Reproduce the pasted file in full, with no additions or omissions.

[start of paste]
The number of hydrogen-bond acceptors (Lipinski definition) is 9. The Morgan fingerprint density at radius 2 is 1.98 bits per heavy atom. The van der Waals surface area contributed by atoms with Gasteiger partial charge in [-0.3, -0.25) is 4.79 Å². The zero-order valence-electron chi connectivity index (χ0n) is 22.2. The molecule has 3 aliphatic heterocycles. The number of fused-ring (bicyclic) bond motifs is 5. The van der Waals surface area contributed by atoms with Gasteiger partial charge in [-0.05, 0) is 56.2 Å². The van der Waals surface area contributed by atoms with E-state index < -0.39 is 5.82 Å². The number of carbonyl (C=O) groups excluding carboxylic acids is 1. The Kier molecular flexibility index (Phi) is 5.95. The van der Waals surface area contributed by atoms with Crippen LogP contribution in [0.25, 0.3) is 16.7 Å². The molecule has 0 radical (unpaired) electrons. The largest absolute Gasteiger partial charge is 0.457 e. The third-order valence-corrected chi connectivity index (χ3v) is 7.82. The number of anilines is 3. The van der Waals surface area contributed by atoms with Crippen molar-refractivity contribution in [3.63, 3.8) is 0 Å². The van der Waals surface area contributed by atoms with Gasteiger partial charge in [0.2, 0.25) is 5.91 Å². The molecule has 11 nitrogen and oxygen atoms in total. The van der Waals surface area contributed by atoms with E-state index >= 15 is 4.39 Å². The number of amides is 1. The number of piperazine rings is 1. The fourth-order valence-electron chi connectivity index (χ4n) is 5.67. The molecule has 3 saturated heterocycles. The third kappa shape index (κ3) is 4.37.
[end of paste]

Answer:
The number of hydrogen-bond acceptors (Lipinski definition) is 9. The Morgan fingerprint density at radius 2 is 1.98 bits per heavy atom. The van der Waals surface area contributed by atoms with Gasteiger partial charge in [-0.3, -0.25) is 4.79 Å². The zero-order valence-electron chi connectivity index (χ0n) is 22.2. The molecule has 3 aliphatic heterocycles. The number of fused-ring (bicyclic) bond motifs is 5. The van der Waals surface area contributed by atoms with Gasteiger partial charge in [-0.05, 0) is 56.2 Å². The van der Waals surface area contributed by atoms with E-state index < -0.39 is 5.82 Å². The number of carbonyl (C=O) groups excluding carboxylic acids is 1. The Kier molecular flexibility index (Phi) is 5.95. The van der Waals surface area contributed by atoms with Crippen LogP contribution in [0.25, 0.3) is 16.7 Å². The molecule has 0 radical (unpaired) electrons. The largest absolute Gasteiger partial charge is 0.457 e. The third-order valence-corrected chi connectivity index (χ3v) is 7.82. The number of anilines is 3. The van der Waals surface area contributed by atoms with Crippen molar-refractivity contribution in [3.63, 3.8) is 0 Å². The van der Waals surface area contributed by atoms with Gasteiger partial charge in [0.2, 0.25) is 5.91 Å². The molecule has 11 nitrogen and oxygen atoms in total. The van der Waals surface area contributed by atoms with E-state index >= 15 is 4.39 Å². The number of amides is 1. The number of piperazine rings is 1. The fourth-order valence-electron chi connectivity index (χ4n) is 5.67. The molecule has 3 saturated heterocycles. The third kappa shape index (κ3) is 4.37.